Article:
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Wind energy may appear like a no brainer for renewable energy production in many places. Is it always windy at your location? Doesn't it seem like it would an easy thing to harness all that free potential energy?

Q: The wind is always blowing at my house, should I go with wind energy?

A: Though the winds may blow, it may not be consistent enough for energy production. Sound crazy? Wind speeds for reliable energy production have to blow consistently (average of 15 mph), AND keep sustained speeds at the right height. You can't put a turbine right outside your front door and expect great performance, and variations occur once you get up to 20, 30, 40 feet in the air. Tower height is a major contributor to wind system performance. Putting a large turbine on a short tower is the equivalent to putting a solar panel in the shade: it just doesn't make sense.

Q: Does a bigger turbine equal more power?

A: Sort of. A larger turbine may produce more watts but a properly sized turbine for your conditions will produce many more watt-hours. Also, not all turbines are created equally. Some excel in light winds while others are created for higher mile per hour winds.

Q: I have an old windmill; can I use that to make my own energy?

A: Not if you want to sell power back to the grid. Grid connected wind energy systems must be UL listed and not home built. But if you are looking to pump water or charge batteries under the radar, your old windmill might just come in handy.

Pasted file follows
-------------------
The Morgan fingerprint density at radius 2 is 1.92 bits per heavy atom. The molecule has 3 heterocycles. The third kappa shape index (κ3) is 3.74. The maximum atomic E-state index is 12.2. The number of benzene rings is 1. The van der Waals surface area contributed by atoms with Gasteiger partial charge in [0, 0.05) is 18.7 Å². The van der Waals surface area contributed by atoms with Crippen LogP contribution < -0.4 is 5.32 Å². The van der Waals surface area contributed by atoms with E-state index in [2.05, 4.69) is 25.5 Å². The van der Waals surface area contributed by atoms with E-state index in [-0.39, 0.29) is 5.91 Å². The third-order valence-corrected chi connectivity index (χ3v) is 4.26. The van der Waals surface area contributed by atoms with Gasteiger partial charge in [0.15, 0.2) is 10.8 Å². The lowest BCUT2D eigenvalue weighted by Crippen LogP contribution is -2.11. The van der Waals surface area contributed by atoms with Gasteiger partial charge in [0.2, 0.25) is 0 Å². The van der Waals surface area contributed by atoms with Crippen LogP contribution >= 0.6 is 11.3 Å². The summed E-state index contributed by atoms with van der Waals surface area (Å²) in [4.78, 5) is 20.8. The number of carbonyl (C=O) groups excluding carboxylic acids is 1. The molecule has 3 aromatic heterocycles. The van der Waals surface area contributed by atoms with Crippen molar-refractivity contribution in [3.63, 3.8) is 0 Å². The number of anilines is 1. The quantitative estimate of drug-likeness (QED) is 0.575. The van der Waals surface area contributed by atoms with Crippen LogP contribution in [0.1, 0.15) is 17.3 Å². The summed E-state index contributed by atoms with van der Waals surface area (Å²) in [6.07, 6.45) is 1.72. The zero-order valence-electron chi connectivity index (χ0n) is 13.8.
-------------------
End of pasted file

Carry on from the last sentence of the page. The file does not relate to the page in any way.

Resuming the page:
Q: What's the deal with vertical access wind turbines?

A: Vertical access turbines take a different approach. They rely on a vertical axis and are marketed as a safer option for animals because of the lack of defined blades. Noise pollution can be reduced and they can also operate in more fluctuating gusts. This technology is experimental at the present.

Q: How do I know if my site is windy enough for wind energy?

A: You really need to monitor wind speeds at your chosen tower height for a sustained period of time. Raising a pole with a wind monitor and collecting data for a year can accomplish this. For an ideal site, wind energy can be extremely cost effective but only if the right conditions exist. Without enough site data you risk buying a really expensive piece of yard art. Plus, marauders can find you from a distance.